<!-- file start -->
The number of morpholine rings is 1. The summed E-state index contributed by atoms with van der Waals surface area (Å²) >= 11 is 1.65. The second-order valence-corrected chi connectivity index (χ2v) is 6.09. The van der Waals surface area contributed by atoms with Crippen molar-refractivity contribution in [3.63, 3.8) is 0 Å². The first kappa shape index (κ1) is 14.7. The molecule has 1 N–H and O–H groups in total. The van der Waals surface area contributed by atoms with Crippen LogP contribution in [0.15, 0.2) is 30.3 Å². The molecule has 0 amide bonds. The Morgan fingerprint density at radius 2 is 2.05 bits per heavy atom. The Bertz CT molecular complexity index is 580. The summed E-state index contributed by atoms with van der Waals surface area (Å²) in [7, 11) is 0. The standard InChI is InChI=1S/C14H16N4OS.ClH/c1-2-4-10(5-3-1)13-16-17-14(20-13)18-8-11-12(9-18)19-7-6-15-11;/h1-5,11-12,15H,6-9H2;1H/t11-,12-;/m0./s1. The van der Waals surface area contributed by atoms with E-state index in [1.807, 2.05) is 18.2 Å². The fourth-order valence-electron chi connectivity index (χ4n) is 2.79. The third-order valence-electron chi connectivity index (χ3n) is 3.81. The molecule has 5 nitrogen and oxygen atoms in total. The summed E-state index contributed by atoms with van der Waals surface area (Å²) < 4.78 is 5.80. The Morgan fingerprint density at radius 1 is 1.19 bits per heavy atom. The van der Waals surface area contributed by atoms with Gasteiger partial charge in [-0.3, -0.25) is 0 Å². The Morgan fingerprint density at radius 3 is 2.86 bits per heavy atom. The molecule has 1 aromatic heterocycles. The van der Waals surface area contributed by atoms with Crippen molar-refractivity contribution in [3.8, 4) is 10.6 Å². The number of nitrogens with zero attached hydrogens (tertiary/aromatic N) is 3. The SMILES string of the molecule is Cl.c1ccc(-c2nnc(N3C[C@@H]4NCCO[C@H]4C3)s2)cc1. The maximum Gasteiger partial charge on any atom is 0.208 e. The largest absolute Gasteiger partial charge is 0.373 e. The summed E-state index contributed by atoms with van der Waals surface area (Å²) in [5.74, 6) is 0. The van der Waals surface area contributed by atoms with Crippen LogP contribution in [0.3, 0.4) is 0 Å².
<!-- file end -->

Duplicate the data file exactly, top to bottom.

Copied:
The number of morpholine rings is 1. The summed E-state index contributed by atoms with van der Waals surface area (Å²) >= 11 is 1.65. The second-order valence-corrected chi connectivity index (χ2v) is 6.09. The van der Waals surface area contributed by atoms with Crippen molar-refractivity contribution in [3.63, 3.8) is 0 Å². The first kappa shape index (κ1) is 14.7. The molecule has 1 N–H and O–H groups in total. The van der Waals surface area contributed by atoms with Crippen LogP contribution in [0.15, 0.2) is 30.3 Å². The molecule has 0 amide bonds. The Morgan fingerprint density at radius 2 is 2.05 bits per heavy atom. The Bertz CT molecular complexity index is 580. The summed E-state index contributed by atoms with van der Waals surface area (Å²) in [7, 11) is 0. The standard InChI is InChI=1S/C14H16N4OS.ClH/c1-2-4-10(5-3-1)13-16-17-14(20-13)18-8-11-12(9-18)19-7-6-15-11;/h1-5,11-12,15H,6-9H2;1H/t11-,12-;/m0./s1. The van der Waals surface area contributed by atoms with E-state index in [1.807, 2.05) is 18.2 Å². The fourth-order valence-electron chi connectivity index (χ4n) is 2.79. The third-order valence-electron chi connectivity index (χ3n) is 3.81. The molecule has 5 nitrogen and oxygen atoms in total. The summed E-state index contributed by atoms with van der Waals surface area (Å²) < 4.78 is 5.80. The Morgan fingerprint density at radius 1 is 1.19 bits per heavy atom. The van der Waals surface area contributed by atoms with Gasteiger partial charge in [-0.3, -0.25) is 0 Å². The Morgan fingerprint density at radius 3 is 2.86 bits per heavy atom. The molecule has 1 aromatic heterocycles. The van der Waals surface area contributed by atoms with Crippen molar-refractivity contribution in [3.8, 4) is 10.6 Å². The number of nitrogens with zero attached hydrogens (tertiary/aromatic N) is 3. The SMILES string of the molecule is Cl.c1ccc(-c2nnc(N3C[C@@H]4NCCO[C@H]4C3)s2)cc1. The maximum Gasteiger partial charge on any atom is 0.208 e. The largest absolute Gasteiger partial charge is 0.373 e. The summed E-state index contributed by atoms with van der Waals surface area (Å²) in [5.74, 6) is 0. The van der Waals surface area contributed by atoms with Crippen LogP contribution in [0.3, 0.4) is 0 Å².